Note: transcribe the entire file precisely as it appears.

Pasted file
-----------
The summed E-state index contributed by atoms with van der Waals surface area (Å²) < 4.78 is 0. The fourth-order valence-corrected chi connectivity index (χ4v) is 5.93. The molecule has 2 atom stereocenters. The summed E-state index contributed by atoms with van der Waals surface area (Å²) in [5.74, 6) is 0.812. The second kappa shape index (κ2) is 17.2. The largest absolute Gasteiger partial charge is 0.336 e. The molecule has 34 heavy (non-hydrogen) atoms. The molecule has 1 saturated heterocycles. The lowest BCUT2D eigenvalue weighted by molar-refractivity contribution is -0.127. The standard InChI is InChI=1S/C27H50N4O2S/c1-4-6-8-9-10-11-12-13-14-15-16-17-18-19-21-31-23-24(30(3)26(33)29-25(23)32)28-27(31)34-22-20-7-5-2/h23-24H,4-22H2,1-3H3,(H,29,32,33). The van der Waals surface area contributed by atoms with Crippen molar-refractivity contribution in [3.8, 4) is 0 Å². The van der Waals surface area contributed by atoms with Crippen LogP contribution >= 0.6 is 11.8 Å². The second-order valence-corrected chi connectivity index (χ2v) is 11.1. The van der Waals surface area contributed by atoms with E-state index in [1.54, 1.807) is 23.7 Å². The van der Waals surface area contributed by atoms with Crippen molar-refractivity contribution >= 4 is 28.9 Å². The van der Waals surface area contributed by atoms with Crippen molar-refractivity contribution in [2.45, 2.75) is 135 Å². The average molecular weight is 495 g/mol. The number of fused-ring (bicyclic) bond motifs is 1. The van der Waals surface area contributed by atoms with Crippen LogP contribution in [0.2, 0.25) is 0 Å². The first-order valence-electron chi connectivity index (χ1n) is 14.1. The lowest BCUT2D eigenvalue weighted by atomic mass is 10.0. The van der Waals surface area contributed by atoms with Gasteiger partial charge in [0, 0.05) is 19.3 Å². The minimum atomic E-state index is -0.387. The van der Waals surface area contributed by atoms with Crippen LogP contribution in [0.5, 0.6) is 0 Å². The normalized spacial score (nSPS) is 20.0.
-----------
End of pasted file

The summed E-state index contributed by atoms with van der Waals surface area (Å²) < 4.78 is 0. The fourth-order valence-corrected chi connectivity index (χ4v) is 5.93. The molecule has 2 atom stereocenters. The summed E-state index contributed by atoms with van der Waals surface area (Å²) in [5.74, 6) is 0.812. The second kappa shape index (κ2) is 17.2. The largest absolute Gasteiger partial charge is 0.336 e. The molecule has 34 heavy (non-hydrogen) atoms. The molecule has 1 saturated heterocycles. The lowest BCUT2D eigenvalue weighted by molar-refractivity contribution is -0.127. The standard InChI is InChI=1S/C27H50N4O2S/c1-4-6-8-9-10-11-12-13-14-15-16-17-18-19-21-31-23-24(30(3)26(33)29-25(23)32)28-27(31)34-22-20-7-5-2/h23-24H,4-22H2,1-3H3,(H,29,32,33). The van der Waals surface area contributed by atoms with Crippen molar-refractivity contribution in [3.8, 4) is 0 Å². The van der Waals surface area contributed by atoms with Crippen LogP contribution >= 0.6 is 11.8 Å². The second-order valence-corrected chi connectivity index (χ2v) is 11.1. The van der Waals surface area contributed by atoms with E-state index in [1.54, 1.807) is 23.7 Å². The van der Waals surface area contributed by atoms with Crippen molar-refractivity contribution >= 4 is 28.9 Å². The van der Waals surface area contributed by atoms with Crippen molar-refractivity contribution in [2.45, 2.75) is 135 Å². The average molecular weight is 495 g/mol. The number of fused-ring (bicyclic) bond motifs is 1. The van der Waals surface area contributed by atoms with Crippen LogP contribution in [0.2, 0.25) is 0 Å². The first-order valence-electron chi connectivity index (χ1n) is 14.1. The lowest BCUT2D eigenvalue weighted by atomic mass is 10.0. The van der Waals surface area contributed by atoms with Gasteiger partial charge in [0, 0.05) is 19.3 Å². The minimum atomic E-state index is -0.387. The van der Waals surface area contributed by atoms with Crippen LogP contribution in [0.5, 0.6) is 0 Å². The normalized spacial score (nSPS) is 20.0.